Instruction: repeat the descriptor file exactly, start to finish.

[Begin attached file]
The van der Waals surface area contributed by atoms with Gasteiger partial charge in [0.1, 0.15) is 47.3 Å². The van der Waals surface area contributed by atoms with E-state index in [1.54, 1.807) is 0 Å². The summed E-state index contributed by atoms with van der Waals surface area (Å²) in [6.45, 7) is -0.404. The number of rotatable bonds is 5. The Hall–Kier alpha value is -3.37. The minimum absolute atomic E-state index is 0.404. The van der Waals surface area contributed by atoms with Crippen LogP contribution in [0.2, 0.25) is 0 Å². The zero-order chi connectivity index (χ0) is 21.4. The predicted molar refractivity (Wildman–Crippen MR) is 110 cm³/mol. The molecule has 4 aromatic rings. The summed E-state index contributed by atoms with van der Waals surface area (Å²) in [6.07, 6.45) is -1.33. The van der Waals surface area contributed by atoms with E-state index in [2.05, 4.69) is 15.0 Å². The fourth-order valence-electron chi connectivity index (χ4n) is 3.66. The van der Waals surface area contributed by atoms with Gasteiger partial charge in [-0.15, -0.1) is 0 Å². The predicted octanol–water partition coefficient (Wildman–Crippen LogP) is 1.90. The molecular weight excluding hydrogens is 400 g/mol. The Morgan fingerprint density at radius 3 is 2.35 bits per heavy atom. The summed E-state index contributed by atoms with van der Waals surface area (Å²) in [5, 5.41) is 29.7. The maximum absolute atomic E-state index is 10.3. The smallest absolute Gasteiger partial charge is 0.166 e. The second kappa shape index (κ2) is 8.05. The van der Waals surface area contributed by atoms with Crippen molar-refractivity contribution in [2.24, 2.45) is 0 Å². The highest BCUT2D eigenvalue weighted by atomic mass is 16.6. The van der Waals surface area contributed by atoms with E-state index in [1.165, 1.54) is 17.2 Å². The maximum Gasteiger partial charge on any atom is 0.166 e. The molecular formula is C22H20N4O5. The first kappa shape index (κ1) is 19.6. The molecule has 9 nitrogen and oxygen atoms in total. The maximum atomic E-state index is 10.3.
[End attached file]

The van der Waals surface area contributed by atoms with Gasteiger partial charge in [0.1, 0.15) is 47.3 Å². The van der Waals surface area contributed by atoms with E-state index in [1.54, 1.807) is 0 Å². The summed E-state index contributed by atoms with van der Waals surface area (Å²) in [6.45, 7) is -0.404. The number of rotatable bonds is 5. The Hall–Kier alpha value is -3.37. The minimum absolute atomic E-state index is 0.404. The van der Waals surface area contributed by atoms with Crippen LogP contribution in [0.2, 0.25) is 0 Å². The zero-order chi connectivity index (χ0) is 21.4. The predicted molar refractivity (Wildman–Crippen MR) is 110 cm³/mol. The molecule has 4 aromatic rings. The summed E-state index contributed by atoms with van der Waals surface area (Å²) in [6.07, 6.45) is -1.33. The van der Waals surface area contributed by atoms with E-state index in [2.05, 4.69) is 15.0 Å². The fourth-order valence-electron chi connectivity index (χ4n) is 3.66. The van der Waals surface area contributed by atoms with Gasteiger partial charge in [-0.15, -0.1) is 0 Å². The predicted octanol–water partition coefficient (Wildman–Crippen LogP) is 1.90. The molecular weight excluding hydrogens is 400 g/mol. The Morgan fingerprint density at radius 3 is 2.35 bits per heavy atom. The summed E-state index contributed by atoms with van der Waals surface area (Å²) in [5, 5.41) is 29.7. The maximum absolute atomic E-state index is 10.3. The smallest absolute Gasteiger partial charge is 0.166 e. The second kappa shape index (κ2) is 8.05. The van der Waals surface area contributed by atoms with Crippen molar-refractivity contribution in [2.24, 2.45) is 0 Å². The highest BCUT2D eigenvalue weighted by atomic mass is 16.6. The van der Waals surface area contributed by atoms with E-state index in [1.165, 1.54) is 17.2 Å². The maximum Gasteiger partial charge on any atom is 0.166 e. The molecular formula is C22H20N4O5. The first kappa shape index (κ1) is 19.6. The molecule has 9 nitrogen and oxygen atoms in total. The maximum atomic E-state index is 10.3.